"I believe in Konstantine Gavrilovich. He's got something!" says Dr. Yevgeny Sergeyevich Dorn toward the end of The Seagull. "Irina Nikolayevna," the doctor asks, "are you glad to have a son who's a writer?" To which Irina Nikolayevna Arkadina, celebrated actress and mother of the rebellious, tormented Konstantine, replies: "Imagine, I haven't read anything of his yet. There isn't time."
"Josephine," says Dr. Eugene Dawn toward the end of Drowning Crow, "doesn't it make you happy that your son has turned out to be a famous writer?" To which celebrated actress Josephine (named for Josephine Baker) Ark, whose career began as an ingenue with the Negro Ensemble Company, replies: "I have to admit, I've never read his work. Internet plays? I don't have time . . . When I think of Jimmy Baldwin . . . Now his was a voice . . ."
"My God," says Alfre Woodard — over lunch, two weeks into rehearsals of Drowning Crow — "James Baldwin was a voice, and not just compared to hip-hop but to most American literature. A voice for the ages."
There is a considerable measure of hip-hop here and there through Regina Taylor's adaptation of Anton Chekhov's masterpiece, particularly in the words and thoughts of the drama's latter-day Constantine, who calls himself C-Trip (for Constant-Trip) and is sick to death of "the same o' same o'" theatre his glamorous mother represents — "the same old room and the same old three walls and the . . . same old Raisin in the Sun all over again..." Alfre Woodard, a star of screen, stage and televison who is indeed beautiful enough to be glamorous, if she weren't too sensible to be glamorous, and who is the mother of two sub-teenagers in her own right, has come back to New York to play Josephine in the Manhattan Theatre Club production directed by Marion McClinton at the Biltmore. The scene now is not provincial Russia but Sea Island, Georgia, a historic black enclave. Anthony Mackie is the play's Constantine, who shoots down a black crow and lays it at the feet of Hannah (Chekhov's Nina), portrayed by Aunjanue Ellis. Peter Francis James is Trigor (Chekhov's Trigorin, a famous novelist not quite as good as Turgenev, now a TV scriptwriter not as good as Spike Lee). Trigor, who plucks up Hannah, then throws her away like a dead crow.
"I love Chekhov. When I first opened the Drowning Crow script that [MTC's] Lynne Meadow sent me," says Woodard, "I had a good Arkadinian reaction. I thought: What is this? All those spoken words: hip-hoppy things. We in the company respond to it the way the characters do. The younger actors are laughing when they do it; they believe in it. The rest of us are laughing at it.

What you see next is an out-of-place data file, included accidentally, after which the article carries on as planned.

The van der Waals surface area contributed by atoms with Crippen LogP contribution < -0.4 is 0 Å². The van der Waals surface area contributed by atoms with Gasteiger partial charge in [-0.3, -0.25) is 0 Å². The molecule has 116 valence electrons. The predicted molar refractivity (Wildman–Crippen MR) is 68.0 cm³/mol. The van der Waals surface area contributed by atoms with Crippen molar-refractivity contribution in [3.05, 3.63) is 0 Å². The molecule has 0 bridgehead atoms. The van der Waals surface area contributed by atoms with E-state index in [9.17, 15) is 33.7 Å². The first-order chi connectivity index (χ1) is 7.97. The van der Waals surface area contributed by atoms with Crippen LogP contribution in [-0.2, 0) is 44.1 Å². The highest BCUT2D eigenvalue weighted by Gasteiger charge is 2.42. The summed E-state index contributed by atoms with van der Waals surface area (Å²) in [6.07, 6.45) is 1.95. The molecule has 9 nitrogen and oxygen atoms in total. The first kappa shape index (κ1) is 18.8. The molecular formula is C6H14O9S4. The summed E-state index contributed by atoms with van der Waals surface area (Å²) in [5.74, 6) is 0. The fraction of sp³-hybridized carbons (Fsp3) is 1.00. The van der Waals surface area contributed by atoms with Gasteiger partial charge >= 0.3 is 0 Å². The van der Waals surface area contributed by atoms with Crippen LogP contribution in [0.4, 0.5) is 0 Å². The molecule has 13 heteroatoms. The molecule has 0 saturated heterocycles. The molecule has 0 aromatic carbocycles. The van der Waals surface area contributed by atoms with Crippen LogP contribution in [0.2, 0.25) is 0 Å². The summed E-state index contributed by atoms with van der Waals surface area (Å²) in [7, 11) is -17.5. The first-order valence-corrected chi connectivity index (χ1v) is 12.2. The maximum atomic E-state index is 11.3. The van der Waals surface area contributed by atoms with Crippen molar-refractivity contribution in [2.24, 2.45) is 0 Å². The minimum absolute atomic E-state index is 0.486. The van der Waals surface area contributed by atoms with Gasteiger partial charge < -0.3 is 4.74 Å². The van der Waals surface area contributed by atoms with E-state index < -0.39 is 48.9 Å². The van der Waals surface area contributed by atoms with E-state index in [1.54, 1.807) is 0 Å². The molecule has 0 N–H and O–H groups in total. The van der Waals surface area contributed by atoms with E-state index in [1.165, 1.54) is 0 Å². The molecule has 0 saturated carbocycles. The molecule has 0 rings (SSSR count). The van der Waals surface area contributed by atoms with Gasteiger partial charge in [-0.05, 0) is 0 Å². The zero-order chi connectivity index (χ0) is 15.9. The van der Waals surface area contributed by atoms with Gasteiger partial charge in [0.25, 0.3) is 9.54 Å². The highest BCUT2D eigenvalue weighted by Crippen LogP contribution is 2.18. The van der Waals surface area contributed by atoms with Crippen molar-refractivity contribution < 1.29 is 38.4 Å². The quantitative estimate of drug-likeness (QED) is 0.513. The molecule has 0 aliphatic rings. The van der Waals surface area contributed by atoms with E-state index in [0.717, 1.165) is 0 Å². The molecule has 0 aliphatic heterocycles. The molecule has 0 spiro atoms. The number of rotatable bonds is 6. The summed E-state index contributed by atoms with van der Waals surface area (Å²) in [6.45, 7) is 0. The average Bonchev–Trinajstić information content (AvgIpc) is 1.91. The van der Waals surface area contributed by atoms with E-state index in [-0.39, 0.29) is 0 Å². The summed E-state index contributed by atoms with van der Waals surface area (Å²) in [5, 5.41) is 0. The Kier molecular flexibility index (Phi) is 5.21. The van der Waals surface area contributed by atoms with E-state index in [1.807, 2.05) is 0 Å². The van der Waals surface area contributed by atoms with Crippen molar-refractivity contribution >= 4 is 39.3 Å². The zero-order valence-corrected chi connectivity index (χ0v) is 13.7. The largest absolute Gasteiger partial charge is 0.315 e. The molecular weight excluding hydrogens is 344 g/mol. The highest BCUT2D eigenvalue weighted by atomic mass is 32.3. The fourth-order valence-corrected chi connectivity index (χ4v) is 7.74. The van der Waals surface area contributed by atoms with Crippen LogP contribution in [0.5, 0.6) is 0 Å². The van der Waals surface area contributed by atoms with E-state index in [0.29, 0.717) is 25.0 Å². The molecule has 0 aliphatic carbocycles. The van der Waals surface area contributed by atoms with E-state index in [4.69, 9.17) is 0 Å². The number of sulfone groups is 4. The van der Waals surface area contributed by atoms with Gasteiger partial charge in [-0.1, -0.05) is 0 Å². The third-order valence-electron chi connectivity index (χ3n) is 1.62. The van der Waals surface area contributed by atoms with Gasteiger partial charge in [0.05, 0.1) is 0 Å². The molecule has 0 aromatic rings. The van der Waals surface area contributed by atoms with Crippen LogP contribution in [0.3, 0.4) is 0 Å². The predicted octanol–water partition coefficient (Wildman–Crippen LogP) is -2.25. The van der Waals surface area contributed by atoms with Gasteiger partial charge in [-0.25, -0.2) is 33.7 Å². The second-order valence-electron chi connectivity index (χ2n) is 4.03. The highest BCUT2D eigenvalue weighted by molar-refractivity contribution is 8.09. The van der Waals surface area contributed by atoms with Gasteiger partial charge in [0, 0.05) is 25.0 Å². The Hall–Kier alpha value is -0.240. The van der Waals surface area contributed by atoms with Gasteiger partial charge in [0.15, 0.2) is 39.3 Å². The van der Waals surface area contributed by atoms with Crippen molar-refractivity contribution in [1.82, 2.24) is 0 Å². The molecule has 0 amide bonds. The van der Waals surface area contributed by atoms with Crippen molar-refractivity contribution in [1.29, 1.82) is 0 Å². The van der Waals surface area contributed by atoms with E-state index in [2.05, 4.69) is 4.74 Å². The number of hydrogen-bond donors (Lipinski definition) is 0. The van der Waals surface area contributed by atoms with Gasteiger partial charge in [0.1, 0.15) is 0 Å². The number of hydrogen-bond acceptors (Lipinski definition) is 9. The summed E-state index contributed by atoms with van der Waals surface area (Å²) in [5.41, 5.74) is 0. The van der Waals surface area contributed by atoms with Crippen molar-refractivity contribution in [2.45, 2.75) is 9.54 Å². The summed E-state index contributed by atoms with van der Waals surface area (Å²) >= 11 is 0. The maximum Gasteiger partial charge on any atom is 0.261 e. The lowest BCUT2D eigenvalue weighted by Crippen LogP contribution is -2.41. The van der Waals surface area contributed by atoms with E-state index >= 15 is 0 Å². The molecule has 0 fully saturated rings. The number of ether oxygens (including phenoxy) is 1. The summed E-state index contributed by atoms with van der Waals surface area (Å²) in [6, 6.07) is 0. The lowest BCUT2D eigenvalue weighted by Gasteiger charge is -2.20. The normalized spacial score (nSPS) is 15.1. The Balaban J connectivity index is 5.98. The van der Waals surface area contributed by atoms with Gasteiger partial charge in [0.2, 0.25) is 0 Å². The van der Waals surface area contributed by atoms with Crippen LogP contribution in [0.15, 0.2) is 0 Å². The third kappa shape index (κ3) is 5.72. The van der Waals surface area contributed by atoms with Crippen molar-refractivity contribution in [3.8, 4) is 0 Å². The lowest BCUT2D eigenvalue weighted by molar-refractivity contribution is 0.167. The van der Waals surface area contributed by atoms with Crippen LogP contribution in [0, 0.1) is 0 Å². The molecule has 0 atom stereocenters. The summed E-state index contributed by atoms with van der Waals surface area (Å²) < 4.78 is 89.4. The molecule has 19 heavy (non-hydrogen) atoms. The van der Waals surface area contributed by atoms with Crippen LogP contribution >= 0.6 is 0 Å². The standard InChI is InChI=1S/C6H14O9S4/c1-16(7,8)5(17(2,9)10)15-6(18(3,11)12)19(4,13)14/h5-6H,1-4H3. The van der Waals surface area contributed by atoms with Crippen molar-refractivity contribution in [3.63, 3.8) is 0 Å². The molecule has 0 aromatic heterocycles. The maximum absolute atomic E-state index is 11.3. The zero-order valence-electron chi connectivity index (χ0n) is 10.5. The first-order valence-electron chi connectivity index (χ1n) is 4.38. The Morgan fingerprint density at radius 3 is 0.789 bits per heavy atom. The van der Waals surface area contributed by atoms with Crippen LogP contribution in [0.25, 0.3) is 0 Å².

"But as I read on into the script it became obvious to me at every point just where I was in The Seagull. Regina, who once was my understudy, a baby, in David Hare's A Map of the World at Joe Papp's Public Theater [in 1985], has found Chekhov's truth wherever it was and transformed it into unforced truth of the present. Unforced — I really like that.
"She's given C-Trip all of Konstantine Treplev's nihilism and self-centeredness. Our conceit [the cast and director's] is that C-Trip really does have talent. It's like the uncle says" — Arkadina/Josephine's 80-year-old brother Peter (Paul Butler) — "Even though what C-Trip writes is just noise to Peter, he says: 'The boy still has feelings.'"
Josephine's own manner of speech lapses into out-and-out black slang from time to time. "I'm allowing that to happen a lot more in different places," says Woodard. "Wherever you are from" — she's from Tulsa, Oklahoma — "when you get emotional, your speech will go to that place. Josephine grew up on Sea Island and went to New York, then entered the whole theatrical world, but at any moment she can turn on you and a different language will pop out. Within a single speech she might phonetically visit three different places. I see it a lot in California" — where Woodard has lived ever since graduation from Boston University — "because everybody in California is from somewhere else. The 300 kids in my kids' school are from 114 different countries or cultures."
Woodard has also done something else with Josephine/Arkadina: "It's a treat to play somebody I'm the right age to play, instead of a kid playing a grown-up like, oh, Medea."
Whatever the case, Arkadina/Josephine is a grown woman. "I only go to work [i.e., take a part]," says she who plays her, "if there's maybe something somebody else won't think of, might not do. So after thinking about Arkadina, I'm adding that on top of this celebrated actress of the theatre" — more exactly, underneath — "there's a self-involved, self-centered teenager. Everybody in the play seems to be stuck in a particular time [of their lives], even down to the way they dress. Josephine needs to be noticed at every moment, just as teenagers need to be. They don't mean to be selfish or cruel. It's just that their vision is very different. They don't have peripheral vision." Likewise, Josephine.
Alfre Woodard, who comes back east every three years or so to do a play on or Off-Broadway, has an awful confession to make. "I'd much rather see a good play than be in one. You get to enjoy the feast but don't have to prepare the feast every day."
And that's not called eating crow, either.